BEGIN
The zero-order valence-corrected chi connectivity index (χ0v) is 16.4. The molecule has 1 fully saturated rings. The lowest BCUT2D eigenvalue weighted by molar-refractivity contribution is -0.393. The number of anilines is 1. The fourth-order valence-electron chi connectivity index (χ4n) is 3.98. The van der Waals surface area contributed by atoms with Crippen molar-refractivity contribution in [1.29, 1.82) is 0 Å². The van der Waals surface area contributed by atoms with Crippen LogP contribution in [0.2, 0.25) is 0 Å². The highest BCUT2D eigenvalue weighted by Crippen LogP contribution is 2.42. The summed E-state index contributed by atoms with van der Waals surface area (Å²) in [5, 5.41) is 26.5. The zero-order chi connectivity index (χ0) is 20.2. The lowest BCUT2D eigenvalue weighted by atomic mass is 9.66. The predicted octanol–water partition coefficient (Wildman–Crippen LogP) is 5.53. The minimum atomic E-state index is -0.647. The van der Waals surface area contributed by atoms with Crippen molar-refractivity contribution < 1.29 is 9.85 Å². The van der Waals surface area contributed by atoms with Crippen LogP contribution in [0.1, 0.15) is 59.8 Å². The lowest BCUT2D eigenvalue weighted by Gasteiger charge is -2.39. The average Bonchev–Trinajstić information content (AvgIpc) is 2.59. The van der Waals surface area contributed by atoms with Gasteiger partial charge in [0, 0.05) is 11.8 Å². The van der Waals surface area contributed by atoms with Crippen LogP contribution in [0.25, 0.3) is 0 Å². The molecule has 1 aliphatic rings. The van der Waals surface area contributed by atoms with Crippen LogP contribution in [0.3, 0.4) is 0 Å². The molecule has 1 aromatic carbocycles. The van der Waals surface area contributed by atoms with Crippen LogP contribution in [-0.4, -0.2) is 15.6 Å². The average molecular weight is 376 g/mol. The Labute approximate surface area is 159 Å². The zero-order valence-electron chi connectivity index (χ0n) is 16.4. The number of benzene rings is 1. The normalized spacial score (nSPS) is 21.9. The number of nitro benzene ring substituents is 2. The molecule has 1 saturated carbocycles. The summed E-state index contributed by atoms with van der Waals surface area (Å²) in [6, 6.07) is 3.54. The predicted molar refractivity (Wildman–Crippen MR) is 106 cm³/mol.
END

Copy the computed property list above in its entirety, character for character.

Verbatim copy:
The zero-order valence-corrected chi connectivity index (χ0v) is 16.4. The molecule has 1 fully saturated rings. The lowest BCUT2D eigenvalue weighted by molar-refractivity contribution is -0.393. The number of anilines is 1. The fourth-order valence-electron chi connectivity index (χ4n) is 3.98. The van der Waals surface area contributed by atoms with Crippen molar-refractivity contribution in [1.29, 1.82) is 0 Å². The van der Waals surface area contributed by atoms with Crippen LogP contribution in [0.2, 0.25) is 0 Å². The highest BCUT2D eigenvalue weighted by Crippen LogP contribution is 2.42. The summed E-state index contributed by atoms with van der Waals surface area (Å²) in [5, 5.41) is 26.5. The zero-order chi connectivity index (χ0) is 20.2. The lowest BCUT2D eigenvalue weighted by atomic mass is 9.66. The predicted octanol–water partition coefficient (Wildman–Crippen LogP) is 5.53. The minimum atomic E-state index is -0.647. The van der Waals surface area contributed by atoms with Crippen molar-refractivity contribution < 1.29 is 9.85 Å². The van der Waals surface area contributed by atoms with Crippen LogP contribution in [0.1, 0.15) is 59.8 Å². The lowest BCUT2D eigenvalue weighted by Gasteiger charge is -2.39. The average Bonchev–Trinajstić information content (AvgIpc) is 2.59. The van der Waals surface area contributed by atoms with Gasteiger partial charge in [0, 0.05) is 11.8 Å². The van der Waals surface area contributed by atoms with Crippen LogP contribution in [0.25, 0.3) is 0 Å². The molecule has 1 aliphatic rings. The van der Waals surface area contributed by atoms with Crippen LogP contribution in [0.3, 0.4) is 0 Å². The molecule has 1 aromatic carbocycles. The van der Waals surface area contributed by atoms with Crippen LogP contribution in [-0.4, -0.2) is 15.6 Å². The average molecular weight is 376 g/mol. The Labute approximate surface area is 159 Å². The zero-order valence-electron chi connectivity index (χ0n) is 16.4. The number of benzene rings is 1. The normalized spacial score (nSPS) is 21.9. The number of nitro benzene ring substituents is 2. The molecule has 1 saturated carbocycles. The summed E-state index contributed by atoms with van der Waals surface area (Å²) in [6, 6.07) is 3.54. The predicted molar refractivity (Wildman–Crippen MR) is 106 cm³/mol.